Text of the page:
The other country that I really, really, really want to visit is Italy. I have been to every other country in Western Europe (except Portugal), but haven’t stepped foot in Italy. I can’t wait to explore Italian culture, Italy’s fascinating historic cities, and Italian food. I’m getting hungry just thinking about it.

Why is language learning and cultural immersion important to you?

There are two main reasons why language learning and cultural immersion are important to me, to the whole Sage Corps team, and to our Fellows. Students today will not be living and working in an environment that is divided by political borders.

The more authentic international experiences that students have in their lives, the more able they will be to connect with the huge variety of people that they will encounter professionally.

In addition, I think it is very important to be pushed out of your comfort zone, both geographically and psychologically. Travel, language learning, and cultural immersion go hand-in-hand with cultural and intellectual curiosity. The bottom line is that our next generation of leaders needs to be open-minded and curious about the world.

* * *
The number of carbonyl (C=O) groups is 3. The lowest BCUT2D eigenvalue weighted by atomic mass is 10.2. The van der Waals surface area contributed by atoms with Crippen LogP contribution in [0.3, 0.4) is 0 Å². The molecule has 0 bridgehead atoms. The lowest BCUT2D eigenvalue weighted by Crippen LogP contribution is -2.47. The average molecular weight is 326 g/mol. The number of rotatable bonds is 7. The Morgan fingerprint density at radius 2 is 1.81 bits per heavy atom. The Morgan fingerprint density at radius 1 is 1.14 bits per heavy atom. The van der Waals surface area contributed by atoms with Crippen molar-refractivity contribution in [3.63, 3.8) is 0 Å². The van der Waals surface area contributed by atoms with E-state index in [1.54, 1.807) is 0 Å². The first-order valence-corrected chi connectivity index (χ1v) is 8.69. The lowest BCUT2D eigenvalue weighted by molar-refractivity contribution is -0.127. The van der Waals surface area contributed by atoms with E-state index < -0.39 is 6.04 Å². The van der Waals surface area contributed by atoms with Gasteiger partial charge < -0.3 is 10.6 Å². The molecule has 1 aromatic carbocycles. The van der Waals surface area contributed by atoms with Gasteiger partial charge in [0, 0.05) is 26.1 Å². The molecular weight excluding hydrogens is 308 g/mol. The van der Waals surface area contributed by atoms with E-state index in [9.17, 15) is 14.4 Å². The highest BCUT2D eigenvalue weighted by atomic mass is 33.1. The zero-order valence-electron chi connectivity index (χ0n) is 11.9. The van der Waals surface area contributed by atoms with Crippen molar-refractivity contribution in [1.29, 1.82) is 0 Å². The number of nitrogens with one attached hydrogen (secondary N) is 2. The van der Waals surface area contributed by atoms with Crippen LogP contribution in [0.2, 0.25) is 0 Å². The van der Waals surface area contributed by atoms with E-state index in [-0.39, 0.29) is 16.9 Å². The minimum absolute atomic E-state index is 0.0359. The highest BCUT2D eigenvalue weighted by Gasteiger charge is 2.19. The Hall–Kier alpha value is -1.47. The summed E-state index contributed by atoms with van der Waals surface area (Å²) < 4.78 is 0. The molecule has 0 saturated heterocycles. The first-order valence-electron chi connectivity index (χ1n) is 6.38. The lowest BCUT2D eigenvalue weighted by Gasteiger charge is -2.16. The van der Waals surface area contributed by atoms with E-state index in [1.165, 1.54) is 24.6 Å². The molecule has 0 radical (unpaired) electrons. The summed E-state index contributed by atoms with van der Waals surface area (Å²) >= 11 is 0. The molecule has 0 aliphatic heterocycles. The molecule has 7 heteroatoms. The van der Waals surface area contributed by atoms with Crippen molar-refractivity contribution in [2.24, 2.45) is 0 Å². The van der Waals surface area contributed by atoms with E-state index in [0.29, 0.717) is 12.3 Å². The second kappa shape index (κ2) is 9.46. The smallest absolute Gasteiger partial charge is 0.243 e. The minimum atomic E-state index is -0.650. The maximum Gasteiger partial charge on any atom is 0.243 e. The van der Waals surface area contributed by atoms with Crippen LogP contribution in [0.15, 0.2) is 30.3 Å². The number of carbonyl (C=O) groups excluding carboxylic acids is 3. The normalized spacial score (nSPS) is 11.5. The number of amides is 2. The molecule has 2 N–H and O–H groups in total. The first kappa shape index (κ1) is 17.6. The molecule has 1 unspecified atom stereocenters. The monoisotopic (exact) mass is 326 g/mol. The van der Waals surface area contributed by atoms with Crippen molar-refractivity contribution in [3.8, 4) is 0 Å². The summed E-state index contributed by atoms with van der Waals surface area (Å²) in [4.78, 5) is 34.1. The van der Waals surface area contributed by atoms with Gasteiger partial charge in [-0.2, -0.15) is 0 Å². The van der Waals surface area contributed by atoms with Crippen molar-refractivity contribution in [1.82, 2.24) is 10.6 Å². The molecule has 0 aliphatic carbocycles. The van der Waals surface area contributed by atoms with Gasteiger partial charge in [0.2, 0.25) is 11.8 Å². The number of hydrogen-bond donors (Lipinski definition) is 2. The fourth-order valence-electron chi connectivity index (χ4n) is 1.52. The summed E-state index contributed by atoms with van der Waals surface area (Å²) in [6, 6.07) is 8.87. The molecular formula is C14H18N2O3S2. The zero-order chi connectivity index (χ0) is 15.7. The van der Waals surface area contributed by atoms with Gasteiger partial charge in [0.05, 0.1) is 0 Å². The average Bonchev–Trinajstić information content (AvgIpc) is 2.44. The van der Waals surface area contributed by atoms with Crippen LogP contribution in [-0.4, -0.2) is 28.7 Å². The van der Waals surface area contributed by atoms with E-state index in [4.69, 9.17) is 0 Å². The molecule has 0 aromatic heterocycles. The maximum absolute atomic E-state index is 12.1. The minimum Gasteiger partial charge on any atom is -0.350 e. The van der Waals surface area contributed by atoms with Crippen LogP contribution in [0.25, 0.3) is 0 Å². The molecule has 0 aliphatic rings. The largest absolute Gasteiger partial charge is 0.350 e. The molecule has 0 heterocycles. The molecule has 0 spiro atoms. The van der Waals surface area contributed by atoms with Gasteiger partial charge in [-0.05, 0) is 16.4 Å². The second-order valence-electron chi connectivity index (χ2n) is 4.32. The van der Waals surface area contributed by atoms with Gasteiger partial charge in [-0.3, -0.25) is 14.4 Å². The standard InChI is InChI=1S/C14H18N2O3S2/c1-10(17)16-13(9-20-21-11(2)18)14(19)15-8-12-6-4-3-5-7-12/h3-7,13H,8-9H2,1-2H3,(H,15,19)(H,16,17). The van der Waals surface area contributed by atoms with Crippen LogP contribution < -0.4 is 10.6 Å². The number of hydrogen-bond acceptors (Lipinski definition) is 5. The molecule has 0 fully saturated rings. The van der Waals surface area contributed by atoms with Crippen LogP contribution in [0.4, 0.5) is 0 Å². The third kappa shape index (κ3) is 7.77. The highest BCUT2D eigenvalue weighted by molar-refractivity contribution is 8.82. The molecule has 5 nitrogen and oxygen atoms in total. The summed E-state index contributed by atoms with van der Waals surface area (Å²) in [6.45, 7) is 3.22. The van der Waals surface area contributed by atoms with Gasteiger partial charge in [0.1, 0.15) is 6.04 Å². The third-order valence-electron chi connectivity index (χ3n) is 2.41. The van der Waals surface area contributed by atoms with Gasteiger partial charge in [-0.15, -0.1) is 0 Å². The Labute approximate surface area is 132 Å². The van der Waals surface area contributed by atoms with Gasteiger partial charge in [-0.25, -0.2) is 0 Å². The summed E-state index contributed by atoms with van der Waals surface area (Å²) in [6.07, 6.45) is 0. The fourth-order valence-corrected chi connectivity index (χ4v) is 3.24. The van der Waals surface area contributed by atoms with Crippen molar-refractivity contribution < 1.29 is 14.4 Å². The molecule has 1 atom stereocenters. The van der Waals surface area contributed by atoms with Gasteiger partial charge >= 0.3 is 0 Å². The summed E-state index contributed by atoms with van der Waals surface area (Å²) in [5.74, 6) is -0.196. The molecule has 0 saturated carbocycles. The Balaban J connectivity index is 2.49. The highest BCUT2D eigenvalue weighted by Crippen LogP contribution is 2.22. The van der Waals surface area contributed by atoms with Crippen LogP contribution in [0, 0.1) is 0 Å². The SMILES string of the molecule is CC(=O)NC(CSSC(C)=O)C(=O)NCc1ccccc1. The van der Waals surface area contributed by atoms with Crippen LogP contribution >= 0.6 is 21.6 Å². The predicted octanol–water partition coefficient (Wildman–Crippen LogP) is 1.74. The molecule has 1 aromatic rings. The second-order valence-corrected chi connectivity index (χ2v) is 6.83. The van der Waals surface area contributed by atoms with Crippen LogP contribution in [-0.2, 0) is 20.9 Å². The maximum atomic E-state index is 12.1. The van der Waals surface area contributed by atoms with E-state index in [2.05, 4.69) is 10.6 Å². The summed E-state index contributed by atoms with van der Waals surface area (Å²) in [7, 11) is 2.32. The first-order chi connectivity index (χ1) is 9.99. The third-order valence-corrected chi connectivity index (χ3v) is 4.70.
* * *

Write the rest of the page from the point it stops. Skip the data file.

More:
Describe a time when you felt especially proud to be part of the Sage Corps team.

Without a doubt, my proudest moments were with our Fellows in Hong Kong and Singapore earlier this summer. Despite major jet lag and insane heat, our students confidently engaged with venture capitalists, leaders of top accelerator programs, and driven entrepreneurs.

They impressively introduced themselves to the startup communities in both cities. They asked great questions and listened intently to the answers. They tried new foods. They navigated intimidating public transportation systems. They bonded immediately with their cohort members. The list goes on and on.

These students are embarking on the experience of a lifetime and, totally honestly, I wish I could walk in their shoes.

Professional Associations